Breaking the pattern for Uechi-ryu

Breaking the pattern for Uechi-ryu

Postby Raffi Derderian » Thu Sep 11, 2003 12:10 pm

Hi all,
I was working with my Uechi students the other night on something and I was curious to see if others do it as well.
In Kali, we have "patterns" for the sole purpose of breaking the patterns. If you've ever taken one of my Kali seminars you'd know what I meant. Over the years I have applied this concept to our pre arranged kumite in different ways.
What I had them playing with the other night was to "break the pattern" of kyu kumite. Now please, please, please (that's 3 pleases) lets not make this a debate over whether prearranged is good or not. We have enough of those debates and they never get settled.
Take point 1 for example. It is left lead vs. left lead. The attacker throws a right and left punch. Defender makes a right and left inside block. Now, the first and easiest variation is to do is reverse. Both are in right leads and the attacker throws a left and right punch. The defender responds with the opposite defense of a left, right, block and left punch. Usually this is not hard. Now it can get tricky.
Try it now with the attacker in a right lead. The defender is in a left. The attacker does the "opposite" attack of left-right punch. The defender does the same defense as if the attacker were in a left(not opposite). Now the defenders right and left blocks are on the inside and the counter attack is a right punch to the sternum. The defender is doing the same thing as always but the target has changed.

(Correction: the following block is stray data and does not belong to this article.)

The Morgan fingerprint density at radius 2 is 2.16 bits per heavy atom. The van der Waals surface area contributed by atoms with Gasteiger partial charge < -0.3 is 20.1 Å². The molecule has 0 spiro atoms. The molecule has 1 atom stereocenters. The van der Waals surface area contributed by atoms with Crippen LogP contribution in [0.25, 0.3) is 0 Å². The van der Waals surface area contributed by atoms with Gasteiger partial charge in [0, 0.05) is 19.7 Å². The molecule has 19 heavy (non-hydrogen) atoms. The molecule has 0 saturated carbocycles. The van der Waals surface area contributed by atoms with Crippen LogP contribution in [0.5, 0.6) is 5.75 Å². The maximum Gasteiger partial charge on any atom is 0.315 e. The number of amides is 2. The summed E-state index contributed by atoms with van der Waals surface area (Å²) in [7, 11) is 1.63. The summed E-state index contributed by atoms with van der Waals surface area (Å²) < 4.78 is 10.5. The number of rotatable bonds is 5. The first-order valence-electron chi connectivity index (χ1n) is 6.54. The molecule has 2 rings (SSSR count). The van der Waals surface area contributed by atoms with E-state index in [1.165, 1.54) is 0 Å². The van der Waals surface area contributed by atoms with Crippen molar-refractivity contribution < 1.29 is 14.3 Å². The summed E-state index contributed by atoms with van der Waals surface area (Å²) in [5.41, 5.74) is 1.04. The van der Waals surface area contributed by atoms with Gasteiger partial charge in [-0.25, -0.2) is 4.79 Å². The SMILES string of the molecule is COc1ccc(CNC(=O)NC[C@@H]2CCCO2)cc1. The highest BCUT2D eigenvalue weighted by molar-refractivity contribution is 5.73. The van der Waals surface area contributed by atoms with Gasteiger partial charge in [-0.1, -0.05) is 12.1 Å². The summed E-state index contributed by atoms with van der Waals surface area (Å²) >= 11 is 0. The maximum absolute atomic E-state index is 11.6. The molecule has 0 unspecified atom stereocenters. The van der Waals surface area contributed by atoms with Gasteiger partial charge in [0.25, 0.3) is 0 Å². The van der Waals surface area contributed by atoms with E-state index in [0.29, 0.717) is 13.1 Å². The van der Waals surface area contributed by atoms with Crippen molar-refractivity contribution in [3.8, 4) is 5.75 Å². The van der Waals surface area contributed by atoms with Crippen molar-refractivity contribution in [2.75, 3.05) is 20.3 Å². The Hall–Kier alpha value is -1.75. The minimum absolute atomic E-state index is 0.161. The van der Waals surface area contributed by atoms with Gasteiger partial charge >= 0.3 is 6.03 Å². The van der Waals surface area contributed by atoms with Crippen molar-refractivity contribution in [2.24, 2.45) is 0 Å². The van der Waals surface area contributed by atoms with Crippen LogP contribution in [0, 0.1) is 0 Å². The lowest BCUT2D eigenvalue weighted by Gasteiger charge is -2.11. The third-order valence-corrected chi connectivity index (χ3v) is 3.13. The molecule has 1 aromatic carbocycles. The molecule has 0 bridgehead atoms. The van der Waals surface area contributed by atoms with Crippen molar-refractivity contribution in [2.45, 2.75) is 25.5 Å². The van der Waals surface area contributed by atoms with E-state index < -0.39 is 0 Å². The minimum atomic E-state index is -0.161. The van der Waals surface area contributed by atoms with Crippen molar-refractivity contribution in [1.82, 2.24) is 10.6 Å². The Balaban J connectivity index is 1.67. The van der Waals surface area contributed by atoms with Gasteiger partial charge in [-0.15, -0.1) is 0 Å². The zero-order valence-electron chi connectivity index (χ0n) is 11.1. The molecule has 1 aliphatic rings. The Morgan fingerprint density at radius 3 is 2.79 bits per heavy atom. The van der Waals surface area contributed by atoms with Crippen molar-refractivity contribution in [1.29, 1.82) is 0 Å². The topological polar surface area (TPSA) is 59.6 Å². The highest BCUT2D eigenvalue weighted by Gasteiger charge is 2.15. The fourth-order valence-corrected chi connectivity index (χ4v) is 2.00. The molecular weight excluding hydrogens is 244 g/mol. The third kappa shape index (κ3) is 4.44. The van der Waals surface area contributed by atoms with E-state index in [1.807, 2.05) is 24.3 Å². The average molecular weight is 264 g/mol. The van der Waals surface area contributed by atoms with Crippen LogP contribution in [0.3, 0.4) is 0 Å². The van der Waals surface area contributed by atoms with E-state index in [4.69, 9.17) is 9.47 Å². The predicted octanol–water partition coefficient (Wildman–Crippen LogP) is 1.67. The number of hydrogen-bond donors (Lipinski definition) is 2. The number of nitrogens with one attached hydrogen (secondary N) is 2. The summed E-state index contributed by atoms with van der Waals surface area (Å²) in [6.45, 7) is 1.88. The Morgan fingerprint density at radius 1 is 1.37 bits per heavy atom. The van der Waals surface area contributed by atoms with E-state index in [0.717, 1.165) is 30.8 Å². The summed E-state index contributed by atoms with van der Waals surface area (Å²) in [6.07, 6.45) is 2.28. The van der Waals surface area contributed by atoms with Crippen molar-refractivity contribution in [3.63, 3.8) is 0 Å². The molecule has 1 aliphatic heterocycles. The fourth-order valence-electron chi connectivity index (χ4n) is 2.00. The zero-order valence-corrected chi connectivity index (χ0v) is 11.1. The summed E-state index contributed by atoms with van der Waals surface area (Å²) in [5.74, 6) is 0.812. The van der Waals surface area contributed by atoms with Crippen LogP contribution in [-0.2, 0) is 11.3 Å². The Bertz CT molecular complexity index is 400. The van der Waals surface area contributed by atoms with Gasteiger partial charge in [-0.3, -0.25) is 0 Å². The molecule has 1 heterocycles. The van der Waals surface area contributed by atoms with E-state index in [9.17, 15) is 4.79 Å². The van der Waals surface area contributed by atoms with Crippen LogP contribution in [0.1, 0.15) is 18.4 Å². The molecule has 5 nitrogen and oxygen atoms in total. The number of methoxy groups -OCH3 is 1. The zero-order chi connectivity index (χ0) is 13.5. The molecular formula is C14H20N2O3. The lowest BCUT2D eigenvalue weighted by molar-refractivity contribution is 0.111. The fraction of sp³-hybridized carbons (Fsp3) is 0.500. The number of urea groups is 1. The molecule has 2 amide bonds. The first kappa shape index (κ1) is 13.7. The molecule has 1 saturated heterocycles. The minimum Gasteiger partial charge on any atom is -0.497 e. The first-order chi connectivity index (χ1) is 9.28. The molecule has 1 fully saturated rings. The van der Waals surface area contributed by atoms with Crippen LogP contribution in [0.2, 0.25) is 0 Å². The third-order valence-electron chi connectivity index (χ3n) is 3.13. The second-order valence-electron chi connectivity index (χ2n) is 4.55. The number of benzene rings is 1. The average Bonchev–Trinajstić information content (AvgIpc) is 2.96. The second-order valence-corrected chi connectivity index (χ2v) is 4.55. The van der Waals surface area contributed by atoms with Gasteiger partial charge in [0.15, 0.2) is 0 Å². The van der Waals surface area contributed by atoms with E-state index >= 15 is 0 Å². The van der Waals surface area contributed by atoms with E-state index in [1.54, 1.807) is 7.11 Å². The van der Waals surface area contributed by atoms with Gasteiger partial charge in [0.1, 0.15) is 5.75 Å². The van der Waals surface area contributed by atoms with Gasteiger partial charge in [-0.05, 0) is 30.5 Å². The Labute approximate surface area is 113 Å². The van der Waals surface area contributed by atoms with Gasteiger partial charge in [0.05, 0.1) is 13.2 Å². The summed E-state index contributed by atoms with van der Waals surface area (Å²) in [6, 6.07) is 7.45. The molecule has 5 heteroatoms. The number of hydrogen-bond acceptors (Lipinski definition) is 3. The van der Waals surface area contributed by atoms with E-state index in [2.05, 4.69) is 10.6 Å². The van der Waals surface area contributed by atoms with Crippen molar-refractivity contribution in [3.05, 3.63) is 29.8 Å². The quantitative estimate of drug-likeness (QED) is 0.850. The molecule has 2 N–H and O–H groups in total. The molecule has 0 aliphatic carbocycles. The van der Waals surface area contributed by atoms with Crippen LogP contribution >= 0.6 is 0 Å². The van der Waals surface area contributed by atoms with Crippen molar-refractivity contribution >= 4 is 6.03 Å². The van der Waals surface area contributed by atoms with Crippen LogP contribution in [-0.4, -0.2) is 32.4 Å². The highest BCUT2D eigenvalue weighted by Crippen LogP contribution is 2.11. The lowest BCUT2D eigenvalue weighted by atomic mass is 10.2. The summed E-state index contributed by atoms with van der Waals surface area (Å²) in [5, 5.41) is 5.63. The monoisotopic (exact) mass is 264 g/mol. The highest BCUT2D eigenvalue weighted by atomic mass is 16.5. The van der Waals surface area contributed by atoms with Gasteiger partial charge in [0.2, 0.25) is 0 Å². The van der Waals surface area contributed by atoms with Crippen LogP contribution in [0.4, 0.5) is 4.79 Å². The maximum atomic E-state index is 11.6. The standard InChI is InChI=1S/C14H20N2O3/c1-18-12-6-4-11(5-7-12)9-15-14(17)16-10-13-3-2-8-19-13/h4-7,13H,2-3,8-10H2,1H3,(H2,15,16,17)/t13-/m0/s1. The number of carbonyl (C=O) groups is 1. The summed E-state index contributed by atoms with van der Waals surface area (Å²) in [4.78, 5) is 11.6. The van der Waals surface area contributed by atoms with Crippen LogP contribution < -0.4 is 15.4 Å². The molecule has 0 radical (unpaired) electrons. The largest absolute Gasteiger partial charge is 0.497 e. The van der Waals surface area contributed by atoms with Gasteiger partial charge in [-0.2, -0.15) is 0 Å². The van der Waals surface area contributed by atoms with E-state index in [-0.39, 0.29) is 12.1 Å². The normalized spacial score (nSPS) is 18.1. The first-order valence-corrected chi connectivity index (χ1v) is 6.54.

The first point is the easiest and actually is similar to one of the points in Yakusoku kumite. However, as you go through kyu 2-5, it gets weirder.
Anyone doing anything like this? What do you all think? I have lots of people who train with me want "more, more, more". More isn't always better. Yes, there is always another stick pattern to learn. They are infinite. But I have always felt it is better to sacrifice "more stuff" for more depth in what you DO know.
Raf
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Postby gmattson » Thu Sep 11, 2003 2:16 pm

Hey Raf... the variation you mention is one which we practice all the time... the defender reacts with a "flinch" type block and depending on which punch (or kick) gets thrown will determine which move gets used after the "flinch". An inside block (number 2) An outside block (number 1)

This random attack helps the student understand that he/she really doesn't have much control over a surprise attack. You "flinch" with some kind of deflecting (hopefully) movement. The second attack, if it follows seamlessly, can be dealt with a more controlled and effective move.

Of course, learning the kyu and dan kumite helps and practicing it is real important. For reference, see Tony Blauer's video on "flinch" reactions.
GEM
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